This is my 71st Hanukkah, but it is my third Hanukkah without Tommy.
Father Tom Hartman was my best friend and my partner in the God Squad. When he died on Feb. 16, 2016, I wanted to end this column that we always wrote together, but Tommy made me promise that I would continue to write it. I have tried my best, but it is not the same without him. I still grieve for him.
One of our annual holiday traditions in the column was for Tommy to write about what he loved about Hanukkah, then I would write a column the next week about what I loved about Christmas. This column is what I remember Tommy loved about Hanukkah. Remembering is the best I can do now.
Tommy understood a deep thing about Hanukkah that is also a deep thing about Judaism. All Jewish holidays are celebrated in synagogue just like all Christian holidays are celebrated in church, however, the most important rituals for many Jewish holidays are meant to be celebrated in the home. Hanukkah is particularly home-based, and Tommy loved that. That is why he loved Christmas trees, which are set up in the home and bring the holiday of Christmas closer. Lighting the Hanukkah menorah is a ritual that is intended to be performed at home. Many synagogues do not even have lit menorahs.
This home lighting is a lesson that the Jewish home is the place where Judaism is built and sustained. The home is actually referred to as a "little Temple" (Heb: mikdash m'at). Perhaps because Tommy, like all priests, sacrificed a home of his own to give his life to Christ, he particularly appreciated the times he spent in my home doing Jewish things. He also loved latkes, the fried potato cakes that are eaten on Hanukkah with applesauce (Central European Jews) or sour cream (Eastern European Jews). Frankly, I think Tommy just loved latkes because he saw them as an applesauce delivery system.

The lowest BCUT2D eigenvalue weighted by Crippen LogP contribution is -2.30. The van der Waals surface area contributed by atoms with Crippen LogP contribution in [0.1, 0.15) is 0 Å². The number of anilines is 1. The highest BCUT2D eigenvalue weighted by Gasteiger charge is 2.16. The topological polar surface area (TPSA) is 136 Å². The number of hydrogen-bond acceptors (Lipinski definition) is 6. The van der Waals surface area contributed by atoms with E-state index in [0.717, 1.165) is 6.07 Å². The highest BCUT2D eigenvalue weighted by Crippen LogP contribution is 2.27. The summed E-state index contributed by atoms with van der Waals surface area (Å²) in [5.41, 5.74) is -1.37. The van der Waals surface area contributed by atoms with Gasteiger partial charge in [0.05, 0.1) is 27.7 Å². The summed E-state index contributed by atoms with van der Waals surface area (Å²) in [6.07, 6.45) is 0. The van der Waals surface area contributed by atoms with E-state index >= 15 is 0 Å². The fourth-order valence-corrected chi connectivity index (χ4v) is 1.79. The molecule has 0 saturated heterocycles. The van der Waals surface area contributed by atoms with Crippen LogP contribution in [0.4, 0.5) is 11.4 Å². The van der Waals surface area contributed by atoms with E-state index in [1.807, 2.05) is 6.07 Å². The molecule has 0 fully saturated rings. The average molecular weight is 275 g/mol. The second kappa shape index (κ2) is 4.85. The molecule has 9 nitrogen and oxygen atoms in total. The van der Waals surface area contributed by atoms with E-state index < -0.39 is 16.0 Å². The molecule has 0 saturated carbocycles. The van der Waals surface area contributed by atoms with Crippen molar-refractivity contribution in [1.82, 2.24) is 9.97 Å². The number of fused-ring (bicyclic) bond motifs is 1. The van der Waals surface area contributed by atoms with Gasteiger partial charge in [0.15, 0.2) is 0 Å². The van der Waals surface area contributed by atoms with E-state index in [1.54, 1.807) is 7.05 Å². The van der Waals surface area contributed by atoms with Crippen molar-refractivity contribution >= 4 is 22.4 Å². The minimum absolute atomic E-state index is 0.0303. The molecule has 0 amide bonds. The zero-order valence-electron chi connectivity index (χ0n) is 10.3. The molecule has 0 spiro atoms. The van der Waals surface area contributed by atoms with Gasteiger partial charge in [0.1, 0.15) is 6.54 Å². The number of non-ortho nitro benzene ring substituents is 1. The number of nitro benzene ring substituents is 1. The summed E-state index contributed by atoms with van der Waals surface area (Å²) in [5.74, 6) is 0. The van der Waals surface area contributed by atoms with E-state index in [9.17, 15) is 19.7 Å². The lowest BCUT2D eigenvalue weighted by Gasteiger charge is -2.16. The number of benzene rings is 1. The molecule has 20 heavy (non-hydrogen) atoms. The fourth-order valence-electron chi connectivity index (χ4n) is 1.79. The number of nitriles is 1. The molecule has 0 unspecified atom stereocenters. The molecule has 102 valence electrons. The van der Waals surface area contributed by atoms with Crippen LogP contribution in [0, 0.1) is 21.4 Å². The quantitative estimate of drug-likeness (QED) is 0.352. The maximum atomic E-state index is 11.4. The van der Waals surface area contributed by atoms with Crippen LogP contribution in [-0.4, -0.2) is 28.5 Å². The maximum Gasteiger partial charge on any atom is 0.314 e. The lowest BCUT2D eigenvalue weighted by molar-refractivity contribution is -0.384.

Tommy also loved the message of Hanukkah: that one single family, the Maccabees, could make a difference in the world. The Maccabean revolt preserved Judaism in the year 165 BCE when it was a religion on the verge of extinction. The 10 lost tribes had been wiped out in the year 722 BCE and only two of the 12 tribes remained (Judah and Benjamin) near Jerusalem. The Temple in Jerusalem had been destroyed in 586 BCE by the Babylonians, and most of the remaining Jews were living in exile after the destruction. The Temple was rebuilt in 516 BCE, but the Jews of Israel had no political or military power. New religions like Gnosticism had arisen that further weakened Judaism and the Jewish people. The attractive culture of Greece also seduced many Jews into living lives that had no Jewish elements whatsoever. In this environment the Maccabees turned Judaism around, giving it new hope and new strength. Tommy often asked me to retell the history of Hanukkah, and he often used it to teach Christian kids that one family can make a difference.
Finally, Tommy loved lights, and Hanukkah is about lights. The lights of the seven-branched Temple Menorah were rededicated on Hanukkah, but the oil for the candelabrum was only sufficient for one day of lighting. Miraculously the oil lasted for eight days, and so, on a special menorah eight lights are kindled with a ninth candle used to light the other eight.
Tommy would always say that light is a symbol of God and of truth and of hope. Light is the opposite of darkness. Light was God's first creation. Tommy also loved the connection between the lights of Hanukkah and the lights of the Christmas tree. In the darkest time of the year, light is a special gift. Light is certainly the most spiritually significant of all God's creations. It divides us from the darkness, and it unites us with God.
Tommy loved the light and now he is living in the light.
Happy Hanukkah, from Tommy.